Uncatalyzed versus enzmatically-catalyzed cellular reactions

    In the absence of a catalyst (left), conversion of a substrate (S) to a product (P) requires the input of a large energy of activation (Ea). For example, many reactions will proceed when heated: the albumin protein in an egg coagulates when boiled. However, the amount of energy required is typically incompatible with most cellular processes: most biological systems will not survive boiling.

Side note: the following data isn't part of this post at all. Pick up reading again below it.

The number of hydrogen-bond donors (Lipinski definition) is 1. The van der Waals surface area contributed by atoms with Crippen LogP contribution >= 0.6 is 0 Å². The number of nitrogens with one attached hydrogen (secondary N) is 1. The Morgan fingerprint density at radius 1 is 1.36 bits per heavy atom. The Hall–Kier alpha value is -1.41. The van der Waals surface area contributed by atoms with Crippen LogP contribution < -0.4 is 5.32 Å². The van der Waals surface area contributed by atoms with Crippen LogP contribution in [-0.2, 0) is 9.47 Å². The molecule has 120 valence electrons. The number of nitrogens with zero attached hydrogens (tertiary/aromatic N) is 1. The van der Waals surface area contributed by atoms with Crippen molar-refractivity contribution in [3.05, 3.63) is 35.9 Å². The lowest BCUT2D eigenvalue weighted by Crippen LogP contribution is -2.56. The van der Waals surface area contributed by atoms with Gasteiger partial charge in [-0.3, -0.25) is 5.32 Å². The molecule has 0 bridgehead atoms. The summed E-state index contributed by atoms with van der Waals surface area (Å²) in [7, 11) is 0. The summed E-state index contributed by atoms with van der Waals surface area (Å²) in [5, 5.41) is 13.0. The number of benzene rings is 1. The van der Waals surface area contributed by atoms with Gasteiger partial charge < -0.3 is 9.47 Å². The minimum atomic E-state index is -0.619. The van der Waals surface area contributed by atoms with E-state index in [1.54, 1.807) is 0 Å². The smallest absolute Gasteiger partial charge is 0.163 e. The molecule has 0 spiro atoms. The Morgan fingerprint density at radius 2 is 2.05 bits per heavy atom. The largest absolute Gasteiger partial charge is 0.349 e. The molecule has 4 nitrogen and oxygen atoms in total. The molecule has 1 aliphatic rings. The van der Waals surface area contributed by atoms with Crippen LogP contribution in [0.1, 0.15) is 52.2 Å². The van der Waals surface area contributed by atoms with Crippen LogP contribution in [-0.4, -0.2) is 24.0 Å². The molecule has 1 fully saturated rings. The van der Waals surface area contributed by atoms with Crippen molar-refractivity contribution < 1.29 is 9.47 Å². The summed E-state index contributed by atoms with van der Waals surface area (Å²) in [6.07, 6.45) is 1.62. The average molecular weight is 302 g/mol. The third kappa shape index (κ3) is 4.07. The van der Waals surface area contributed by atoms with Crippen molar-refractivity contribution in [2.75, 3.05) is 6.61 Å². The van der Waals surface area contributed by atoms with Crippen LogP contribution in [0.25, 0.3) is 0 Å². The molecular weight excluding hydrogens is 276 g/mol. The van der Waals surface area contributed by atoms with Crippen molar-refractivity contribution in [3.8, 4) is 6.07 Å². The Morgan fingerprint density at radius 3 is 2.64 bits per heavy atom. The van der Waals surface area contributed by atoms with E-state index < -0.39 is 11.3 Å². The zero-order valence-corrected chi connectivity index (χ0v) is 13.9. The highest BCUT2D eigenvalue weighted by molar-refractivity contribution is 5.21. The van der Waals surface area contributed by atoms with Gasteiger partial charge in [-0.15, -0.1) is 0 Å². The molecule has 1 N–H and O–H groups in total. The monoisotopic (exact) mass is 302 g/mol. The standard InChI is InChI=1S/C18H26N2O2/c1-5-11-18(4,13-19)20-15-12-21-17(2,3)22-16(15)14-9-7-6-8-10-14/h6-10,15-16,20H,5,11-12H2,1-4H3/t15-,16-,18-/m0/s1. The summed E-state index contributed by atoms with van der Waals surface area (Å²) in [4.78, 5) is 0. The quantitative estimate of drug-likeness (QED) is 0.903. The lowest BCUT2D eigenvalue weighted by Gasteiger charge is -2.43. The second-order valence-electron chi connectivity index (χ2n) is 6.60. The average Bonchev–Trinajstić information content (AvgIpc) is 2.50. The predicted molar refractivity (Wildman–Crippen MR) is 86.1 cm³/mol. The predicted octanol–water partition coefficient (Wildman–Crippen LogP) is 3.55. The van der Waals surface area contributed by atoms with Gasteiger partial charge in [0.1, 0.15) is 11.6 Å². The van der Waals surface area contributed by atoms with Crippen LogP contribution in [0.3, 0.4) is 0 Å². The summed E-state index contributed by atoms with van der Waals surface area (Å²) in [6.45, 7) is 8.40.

In the presence of an enzyme catalyst (E) (right), an enzyme / substrate complex (ES) forms, for which the required Ea is much less, and the reaction can proceed under physiological conditions. When the reaction is complete, the enzyme is released unchanged, and can be recycled for use in subsequent reactions.

All text material ©2009  by Steven M. Carr